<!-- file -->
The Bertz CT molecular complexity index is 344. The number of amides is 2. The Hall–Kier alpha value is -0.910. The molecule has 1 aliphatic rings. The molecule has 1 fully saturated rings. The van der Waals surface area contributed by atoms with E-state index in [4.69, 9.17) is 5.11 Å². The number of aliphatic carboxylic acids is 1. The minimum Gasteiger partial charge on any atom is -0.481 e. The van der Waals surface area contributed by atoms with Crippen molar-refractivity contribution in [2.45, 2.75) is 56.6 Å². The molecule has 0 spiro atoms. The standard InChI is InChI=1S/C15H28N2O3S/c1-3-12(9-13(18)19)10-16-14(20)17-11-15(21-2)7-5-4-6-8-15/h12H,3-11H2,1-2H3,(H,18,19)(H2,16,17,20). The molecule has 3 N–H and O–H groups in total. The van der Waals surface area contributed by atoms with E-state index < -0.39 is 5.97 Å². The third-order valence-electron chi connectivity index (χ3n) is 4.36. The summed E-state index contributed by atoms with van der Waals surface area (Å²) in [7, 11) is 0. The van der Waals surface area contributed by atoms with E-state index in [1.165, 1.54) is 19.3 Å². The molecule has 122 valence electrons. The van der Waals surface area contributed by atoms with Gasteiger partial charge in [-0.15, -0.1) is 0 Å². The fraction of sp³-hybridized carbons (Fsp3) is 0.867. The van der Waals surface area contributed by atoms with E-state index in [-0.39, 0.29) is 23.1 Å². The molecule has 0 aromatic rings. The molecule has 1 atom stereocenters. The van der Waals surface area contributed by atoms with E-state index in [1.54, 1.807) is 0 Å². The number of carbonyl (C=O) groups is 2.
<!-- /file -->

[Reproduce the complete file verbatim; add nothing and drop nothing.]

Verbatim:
The Bertz CT molecular complexity index is 344. The number of amides is 2. The Hall–Kier alpha value is -0.910. The molecule has 1 aliphatic rings. The molecule has 1 fully saturated rings. The van der Waals surface area contributed by atoms with E-state index in [4.69, 9.17) is 5.11 Å². The number of aliphatic carboxylic acids is 1. The minimum Gasteiger partial charge on any atom is -0.481 e. The van der Waals surface area contributed by atoms with Crippen molar-refractivity contribution in [2.45, 2.75) is 56.6 Å². The molecule has 0 spiro atoms. The standard InChI is InChI=1S/C15H28N2O3S/c1-3-12(9-13(18)19)10-16-14(20)17-11-15(21-2)7-5-4-6-8-15/h12H,3-11H2,1-2H3,(H,18,19)(H2,16,17,20). The molecule has 3 N–H and O–H groups in total. The van der Waals surface area contributed by atoms with E-state index < -0.39 is 5.97 Å². The third-order valence-electron chi connectivity index (χ3n) is 4.36. The summed E-state index contributed by atoms with van der Waals surface area (Å²) in [7, 11) is 0. The van der Waals surface area contributed by atoms with E-state index in [1.165, 1.54) is 19.3 Å². The molecule has 122 valence electrons. The van der Waals surface area contributed by atoms with Gasteiger partial charge in [-0.15, -0.1) is 0 Å². The fraction of sp³-hybridized carbons (Fsp3) is 0.867. The van der Waals surface area contributed by atoms with E-state index in [-0.39, 0.29) is 23.1 Å². The molecule has 0 aromatic rings. The molecule has 1 atom stereocenters. The van der Waals surface area contributed by atoms with E-state index in [1.54, 1.807) is 0 Å². The number of carbonyl (C=O) groups is 2.